Century Dictionary and Cyclopedia
- n. A bag of leather, rubber, or other suitable material for holding water.
- n. The reticulum of the stomach of the camel and other Camelidæ, corresponding to the honeycomb tripe of ordinary ruminants.
- n. In heraldry, a bearing representing a vessel for holding water, usually drawn as if a leather bucket. It differs from waler-bouget, or bouget, in retaining the form of actual vessel.
“So who best to understand the dark alleys of the human mind than another frail, hairy, water-bag like me.”
“They took out the horses, and the chap got out a basket with cold beef and bread and half a tongue and a bottle of good whisky and water-bag.”
“Zemzemiyah, a goat-skin water-bag, which, especially when new, communicates to its contents a ferruginous aspect and a wholesome, though hardly an attractive, flavour of tanno-gelatine.”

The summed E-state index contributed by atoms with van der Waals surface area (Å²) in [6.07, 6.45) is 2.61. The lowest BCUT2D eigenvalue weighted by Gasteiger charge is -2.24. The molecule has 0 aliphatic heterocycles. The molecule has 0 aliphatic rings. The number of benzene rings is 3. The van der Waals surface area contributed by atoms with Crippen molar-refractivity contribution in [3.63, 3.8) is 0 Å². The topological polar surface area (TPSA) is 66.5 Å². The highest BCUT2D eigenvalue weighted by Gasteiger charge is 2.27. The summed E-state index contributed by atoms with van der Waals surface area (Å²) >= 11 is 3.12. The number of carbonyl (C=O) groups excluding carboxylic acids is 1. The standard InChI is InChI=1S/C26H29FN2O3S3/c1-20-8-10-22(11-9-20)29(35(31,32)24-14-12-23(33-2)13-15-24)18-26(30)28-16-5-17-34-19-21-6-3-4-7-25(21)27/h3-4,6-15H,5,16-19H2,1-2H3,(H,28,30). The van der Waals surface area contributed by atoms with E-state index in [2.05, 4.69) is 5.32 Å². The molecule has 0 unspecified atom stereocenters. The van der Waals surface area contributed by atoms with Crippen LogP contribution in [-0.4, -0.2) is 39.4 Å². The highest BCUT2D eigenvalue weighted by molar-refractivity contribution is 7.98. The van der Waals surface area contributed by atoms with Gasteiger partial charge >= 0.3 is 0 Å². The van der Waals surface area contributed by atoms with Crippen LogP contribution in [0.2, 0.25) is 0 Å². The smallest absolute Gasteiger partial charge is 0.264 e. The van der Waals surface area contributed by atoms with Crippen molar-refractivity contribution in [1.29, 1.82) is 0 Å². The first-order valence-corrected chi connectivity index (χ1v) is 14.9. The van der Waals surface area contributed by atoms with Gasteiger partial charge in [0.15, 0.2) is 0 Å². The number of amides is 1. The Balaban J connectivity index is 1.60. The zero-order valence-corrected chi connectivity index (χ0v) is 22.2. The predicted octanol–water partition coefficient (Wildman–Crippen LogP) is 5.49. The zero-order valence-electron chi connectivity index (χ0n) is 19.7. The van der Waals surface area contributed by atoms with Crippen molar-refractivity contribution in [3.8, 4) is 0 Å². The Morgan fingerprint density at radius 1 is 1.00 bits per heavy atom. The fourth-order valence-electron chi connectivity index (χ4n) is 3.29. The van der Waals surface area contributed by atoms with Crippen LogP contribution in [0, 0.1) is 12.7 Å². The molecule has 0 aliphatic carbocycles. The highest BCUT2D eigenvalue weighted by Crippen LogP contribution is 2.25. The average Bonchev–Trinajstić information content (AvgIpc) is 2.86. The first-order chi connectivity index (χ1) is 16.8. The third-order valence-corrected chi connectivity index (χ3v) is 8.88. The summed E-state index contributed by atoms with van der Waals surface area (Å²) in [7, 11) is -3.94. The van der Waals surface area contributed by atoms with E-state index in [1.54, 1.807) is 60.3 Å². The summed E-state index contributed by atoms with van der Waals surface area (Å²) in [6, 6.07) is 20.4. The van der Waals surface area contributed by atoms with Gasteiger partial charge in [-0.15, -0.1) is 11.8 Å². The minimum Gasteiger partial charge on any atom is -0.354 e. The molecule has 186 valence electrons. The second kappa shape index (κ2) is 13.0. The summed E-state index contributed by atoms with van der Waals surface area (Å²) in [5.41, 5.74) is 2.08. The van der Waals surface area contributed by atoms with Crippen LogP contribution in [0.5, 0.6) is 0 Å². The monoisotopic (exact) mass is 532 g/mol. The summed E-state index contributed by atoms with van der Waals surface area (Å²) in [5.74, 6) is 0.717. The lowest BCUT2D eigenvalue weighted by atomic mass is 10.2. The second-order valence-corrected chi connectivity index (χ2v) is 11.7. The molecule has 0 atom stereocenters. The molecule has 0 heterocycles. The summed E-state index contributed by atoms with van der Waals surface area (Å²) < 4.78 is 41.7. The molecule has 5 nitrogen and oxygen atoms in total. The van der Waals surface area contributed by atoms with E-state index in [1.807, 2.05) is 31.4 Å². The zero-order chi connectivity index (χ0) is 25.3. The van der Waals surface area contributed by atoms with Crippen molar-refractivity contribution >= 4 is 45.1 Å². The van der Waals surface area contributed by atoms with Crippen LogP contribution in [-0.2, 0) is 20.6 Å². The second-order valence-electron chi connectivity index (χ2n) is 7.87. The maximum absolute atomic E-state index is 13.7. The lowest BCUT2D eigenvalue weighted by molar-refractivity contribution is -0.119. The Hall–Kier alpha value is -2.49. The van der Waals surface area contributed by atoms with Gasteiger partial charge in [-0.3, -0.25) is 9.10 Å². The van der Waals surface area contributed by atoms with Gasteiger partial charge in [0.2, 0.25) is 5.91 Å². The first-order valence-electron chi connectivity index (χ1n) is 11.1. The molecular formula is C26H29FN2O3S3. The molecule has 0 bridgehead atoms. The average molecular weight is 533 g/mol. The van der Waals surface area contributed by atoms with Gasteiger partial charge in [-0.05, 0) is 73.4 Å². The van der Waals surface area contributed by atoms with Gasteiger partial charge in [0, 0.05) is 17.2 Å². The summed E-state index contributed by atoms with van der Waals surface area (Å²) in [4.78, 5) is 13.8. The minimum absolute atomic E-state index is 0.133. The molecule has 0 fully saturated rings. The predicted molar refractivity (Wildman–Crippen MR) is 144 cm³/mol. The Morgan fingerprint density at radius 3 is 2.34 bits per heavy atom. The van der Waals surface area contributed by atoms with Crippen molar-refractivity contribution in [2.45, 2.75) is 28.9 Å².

“The grin faded from Jock's face, drained away like a water-bag emptying, and blood gushed from his mouth and spilled into Bothwell's face, blinding him.”
“They were still so far away that even a camel would have looked no larger than an ant at that distance, but they were assuredly human beings, two who were strangers to the desert -- for the palm knew the people of the desert -- a man and a woman, who had neither guide, nor beasts of burden, nor tent, nor water-bag.”
“They are also known as Mashki or Pakhali, after their leathern water-bag.”
“In my practice I have observed that when the water-bag comes away in the early stages the labour is protracted.”
“When the water-bag comes away, the hand should be introduced to ascertain whether the calf is coming the right way; its fore-legs protruding to the passage, and its head lying upon them or a little between them, is the natural position when all is right.”
“No one should go through the period of gestation without a hot water-bag.”
“-- The hot water-bag serves the same purpose as hot fomentations, and is much more convenient.”
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